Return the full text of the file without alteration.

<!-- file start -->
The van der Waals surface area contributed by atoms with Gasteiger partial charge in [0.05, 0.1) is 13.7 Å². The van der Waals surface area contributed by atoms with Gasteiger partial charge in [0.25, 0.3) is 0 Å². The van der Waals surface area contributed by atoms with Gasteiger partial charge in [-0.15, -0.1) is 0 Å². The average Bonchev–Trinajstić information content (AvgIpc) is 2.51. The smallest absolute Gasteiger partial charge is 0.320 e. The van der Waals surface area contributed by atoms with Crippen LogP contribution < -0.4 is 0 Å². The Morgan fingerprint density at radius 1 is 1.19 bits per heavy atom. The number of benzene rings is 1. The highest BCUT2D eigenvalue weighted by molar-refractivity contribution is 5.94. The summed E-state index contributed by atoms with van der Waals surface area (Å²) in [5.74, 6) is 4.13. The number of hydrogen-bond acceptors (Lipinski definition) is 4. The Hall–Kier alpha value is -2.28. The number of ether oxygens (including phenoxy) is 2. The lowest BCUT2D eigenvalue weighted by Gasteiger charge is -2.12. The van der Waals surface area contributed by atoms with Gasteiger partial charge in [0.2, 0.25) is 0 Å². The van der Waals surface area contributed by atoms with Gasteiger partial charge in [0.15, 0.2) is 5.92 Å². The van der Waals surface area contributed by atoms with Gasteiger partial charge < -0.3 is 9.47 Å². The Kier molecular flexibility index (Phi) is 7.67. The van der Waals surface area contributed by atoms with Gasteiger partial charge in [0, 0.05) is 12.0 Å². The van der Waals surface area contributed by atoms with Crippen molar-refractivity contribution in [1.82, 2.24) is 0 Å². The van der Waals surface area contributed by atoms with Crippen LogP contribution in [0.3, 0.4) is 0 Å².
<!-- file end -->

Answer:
The van der Waals surface area contributed by atoms with Gasteiger partial charge in [0.05, 0.1) is 13.7 Å². The van der Waals surface area contributed by atoms with Gasteiger partial charge in [0.25, 0.3) is 0 Å². The van der Waals surface area contributed by atoms with Gasteiger partial charge in [-0.15, -0.1) is 0 Å². The average Bonchev–Trinajstić information content (AvgIpc) is 2.51. The smallest absolute Gasteiger partial charge is 0.320 e. The van der Waals surface area contributed by atoms with Crippen LogP contribution < -0.4 is 0 Å². The Morgan fingerprint density at radius 1 is 1.19 bits per heavy atom. The number of benzene rings is 1. The highest BCUT2D eigenvalue weighted by molar-refractivity contribution is 5.94. The summed E-state index contributed by atoms with van der Waals surface area (Å²) in [5.74, 6) is 4.13. The number of hydrogen-bond acceptors (Lipinski definition) is 4. The Hall–Kier alpha value is -2.28. The number of ether oxygens (including phenoxy) is 2. The lowest BCUT2D eigenvalue weighted by Gasteiger charge is -2.12. The van der Waals surface area contributed by atoms with Gasteiger partial charge in [0.2, 0.25) is 0 Å². The van der Waals surface area contributed by atoms with Gasteiger partial charge in [0.15, 0.2) is 5.92 Å². The van der Waals surface area contributed by atoms with Gasteiger partial charge < -0.3 is 9.47 Å². The Kier molecular flexibility index (Phi) is 7.67. The van der Waals surface area contributed by atoms with Gasteiger partial charge in [0, 0.05) is 12.0 Å². The van der Waals surface area contributed by atoms with Crippen molar-refractivity contribution in [1.82, 2.24) is 0 Å². The van der Waals surface area contributed by atoms with Crippen LogP contribution in [0.3, 0.4) is 0 Å².